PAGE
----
“The President’s decision to impose a 30 percent tariff on solar cells and modules will raise electricity prices even as it costs jobs in the solar energy sector. Make no mistake, this is the government intervening in the marketplace to reduce the expansion of solar energy. Typically, tariffs bring benefits to the American workforce that must be weighed against the higher costs they impose on consumers. In this case, however, thousands of jobs will be lost across the solar development and installation sectors, and among companies that manufacture solar components such as inverters and racking systems. Meanwhile, American consumers and companies will have to pay more for solar technology that continues to drive growth across the globe. While we are confident that the American solar sector will remain vibrant, this is a needless drag on an important source of domestic investment and job creation.”
Anne Hoskins, chief policy officer, Sunrun
“The outcome of the solar trade case is contrary to the will of consumers, bipartisan elected officials, many military personnel, and the 99% of American solar workers who will be harmed by these tariffs. We need state governors, legislators and public utility commissions with huge solar workforces, from South Carolina to New York to California, to adopt policies and regulations to overcome the cost increases and job impacts from solar tariffs. Now more than ever, states must step up so solar can continue to lead the transition to a more resilient and clean energy system.”
Adam Browning, executive director, Vote Solar
“America’s solar industry enhances our national security and has created hundreds of thousands of jobs across all fifty states. It’s an American success story, reliably delivering on many of the campaign promises of this Administration.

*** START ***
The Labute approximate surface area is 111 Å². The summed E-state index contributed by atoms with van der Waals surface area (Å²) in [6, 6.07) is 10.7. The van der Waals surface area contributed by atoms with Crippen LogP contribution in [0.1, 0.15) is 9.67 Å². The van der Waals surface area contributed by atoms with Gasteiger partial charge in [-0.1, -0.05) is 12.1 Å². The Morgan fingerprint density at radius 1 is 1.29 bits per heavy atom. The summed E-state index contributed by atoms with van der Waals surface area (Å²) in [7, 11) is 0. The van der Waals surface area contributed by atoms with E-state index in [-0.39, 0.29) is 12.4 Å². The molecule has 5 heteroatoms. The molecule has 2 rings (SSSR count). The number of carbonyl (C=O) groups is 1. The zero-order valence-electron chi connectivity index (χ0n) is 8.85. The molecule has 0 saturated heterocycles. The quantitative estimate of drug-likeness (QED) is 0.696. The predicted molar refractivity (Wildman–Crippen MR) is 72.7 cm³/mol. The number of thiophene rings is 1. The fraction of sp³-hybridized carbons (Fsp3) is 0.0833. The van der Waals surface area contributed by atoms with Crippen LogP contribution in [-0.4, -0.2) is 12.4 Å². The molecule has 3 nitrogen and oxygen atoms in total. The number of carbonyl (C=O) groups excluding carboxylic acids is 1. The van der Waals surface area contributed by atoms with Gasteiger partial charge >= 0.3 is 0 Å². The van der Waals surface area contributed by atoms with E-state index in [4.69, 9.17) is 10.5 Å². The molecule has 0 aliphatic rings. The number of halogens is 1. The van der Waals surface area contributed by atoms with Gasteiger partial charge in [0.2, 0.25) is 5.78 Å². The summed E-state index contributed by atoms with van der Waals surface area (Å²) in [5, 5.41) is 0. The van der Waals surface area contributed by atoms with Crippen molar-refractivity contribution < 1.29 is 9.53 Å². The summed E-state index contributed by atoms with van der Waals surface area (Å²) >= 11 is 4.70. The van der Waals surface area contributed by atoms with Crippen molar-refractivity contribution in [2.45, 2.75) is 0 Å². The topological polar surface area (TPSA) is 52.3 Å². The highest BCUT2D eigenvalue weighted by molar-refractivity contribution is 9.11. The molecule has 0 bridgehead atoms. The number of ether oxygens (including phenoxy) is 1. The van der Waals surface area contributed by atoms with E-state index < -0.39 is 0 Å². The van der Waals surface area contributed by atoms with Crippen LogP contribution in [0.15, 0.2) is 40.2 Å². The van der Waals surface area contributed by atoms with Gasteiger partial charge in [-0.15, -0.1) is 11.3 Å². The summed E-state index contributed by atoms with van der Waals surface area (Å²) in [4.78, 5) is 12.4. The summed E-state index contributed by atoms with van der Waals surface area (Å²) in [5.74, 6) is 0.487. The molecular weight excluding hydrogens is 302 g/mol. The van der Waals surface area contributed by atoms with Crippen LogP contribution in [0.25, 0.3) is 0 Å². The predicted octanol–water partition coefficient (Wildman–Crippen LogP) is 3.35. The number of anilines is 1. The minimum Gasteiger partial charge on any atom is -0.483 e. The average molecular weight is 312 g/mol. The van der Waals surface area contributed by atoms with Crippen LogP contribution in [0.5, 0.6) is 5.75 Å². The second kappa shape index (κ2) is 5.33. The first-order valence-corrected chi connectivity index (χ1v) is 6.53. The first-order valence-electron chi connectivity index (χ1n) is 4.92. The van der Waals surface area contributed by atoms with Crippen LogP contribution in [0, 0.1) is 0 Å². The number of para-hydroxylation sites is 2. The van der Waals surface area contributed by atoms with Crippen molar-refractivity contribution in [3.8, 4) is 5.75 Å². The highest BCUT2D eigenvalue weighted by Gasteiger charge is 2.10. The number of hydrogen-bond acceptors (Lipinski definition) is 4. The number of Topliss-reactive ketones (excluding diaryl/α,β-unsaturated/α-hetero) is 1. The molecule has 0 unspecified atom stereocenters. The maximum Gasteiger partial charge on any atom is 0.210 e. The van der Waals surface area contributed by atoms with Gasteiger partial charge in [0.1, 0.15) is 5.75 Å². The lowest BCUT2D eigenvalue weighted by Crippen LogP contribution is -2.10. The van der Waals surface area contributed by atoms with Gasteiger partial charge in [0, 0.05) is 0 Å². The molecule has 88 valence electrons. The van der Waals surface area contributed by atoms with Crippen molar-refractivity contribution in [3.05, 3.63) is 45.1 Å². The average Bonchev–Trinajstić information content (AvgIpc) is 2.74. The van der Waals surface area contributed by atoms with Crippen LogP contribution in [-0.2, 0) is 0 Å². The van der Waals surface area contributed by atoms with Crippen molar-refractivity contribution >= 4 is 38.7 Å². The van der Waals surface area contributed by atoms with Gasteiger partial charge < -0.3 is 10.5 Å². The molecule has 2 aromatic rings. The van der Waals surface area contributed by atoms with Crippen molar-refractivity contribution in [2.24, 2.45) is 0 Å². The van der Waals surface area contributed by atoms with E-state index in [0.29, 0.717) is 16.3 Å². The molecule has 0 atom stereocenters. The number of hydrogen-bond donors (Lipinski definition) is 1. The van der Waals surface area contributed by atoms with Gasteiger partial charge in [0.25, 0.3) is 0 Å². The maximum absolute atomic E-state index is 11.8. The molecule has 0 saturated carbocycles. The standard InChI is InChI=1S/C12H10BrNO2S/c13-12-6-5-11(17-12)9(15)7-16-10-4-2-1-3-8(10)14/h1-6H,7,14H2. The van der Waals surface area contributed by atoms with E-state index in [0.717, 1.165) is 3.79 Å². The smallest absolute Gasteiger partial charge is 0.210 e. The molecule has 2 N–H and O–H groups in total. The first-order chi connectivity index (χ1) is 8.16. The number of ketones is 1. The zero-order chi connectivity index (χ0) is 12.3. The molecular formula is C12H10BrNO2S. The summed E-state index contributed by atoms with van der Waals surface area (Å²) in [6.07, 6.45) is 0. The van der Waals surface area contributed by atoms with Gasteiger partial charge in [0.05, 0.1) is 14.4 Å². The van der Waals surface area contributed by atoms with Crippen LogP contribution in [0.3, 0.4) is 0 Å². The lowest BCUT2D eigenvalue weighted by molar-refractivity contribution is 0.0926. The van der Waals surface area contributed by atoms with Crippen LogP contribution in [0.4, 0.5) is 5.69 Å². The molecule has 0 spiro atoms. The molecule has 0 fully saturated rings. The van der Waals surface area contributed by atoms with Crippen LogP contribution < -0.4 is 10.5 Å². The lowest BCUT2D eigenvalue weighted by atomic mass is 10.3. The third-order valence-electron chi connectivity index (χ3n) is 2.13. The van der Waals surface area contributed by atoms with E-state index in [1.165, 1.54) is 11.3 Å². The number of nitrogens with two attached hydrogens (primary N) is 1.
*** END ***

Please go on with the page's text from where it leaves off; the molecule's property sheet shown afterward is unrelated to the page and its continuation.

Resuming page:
“There are a lot of ways to further support the growth of U.S. renewable energy manufacturing; this job-killing tariff is not one of them. Instead, this misguided decision to impose tariffs on solar products will negatively impact thousands of workers who depend on solar to support their families, and it will hurt American competitiveness in the global economy.
“That said, we know that American voters from both sides of the aisle are overwhelmingly on the side of solar progress. We are committed to working with state and local leaders to overcome these setbacks from Washington and turn public will into real clean energy action. We need their leadership now more than ever.”
BlueWave Solar CEO Trevor Hardy
“It is unfortunate that the Trump administration sided with two foreign-owned companies and does not seem to appreciate the impact on the overall value chain in a transforming and growing industry. This tariff will undoubtedly impact American small businesses, such as our installer partners, but BlueWave will push through any obstacle on our way to providing solar to everyone, everywhere.”
Mark Sylvia, BlueWave’s Managing Director for External Affairs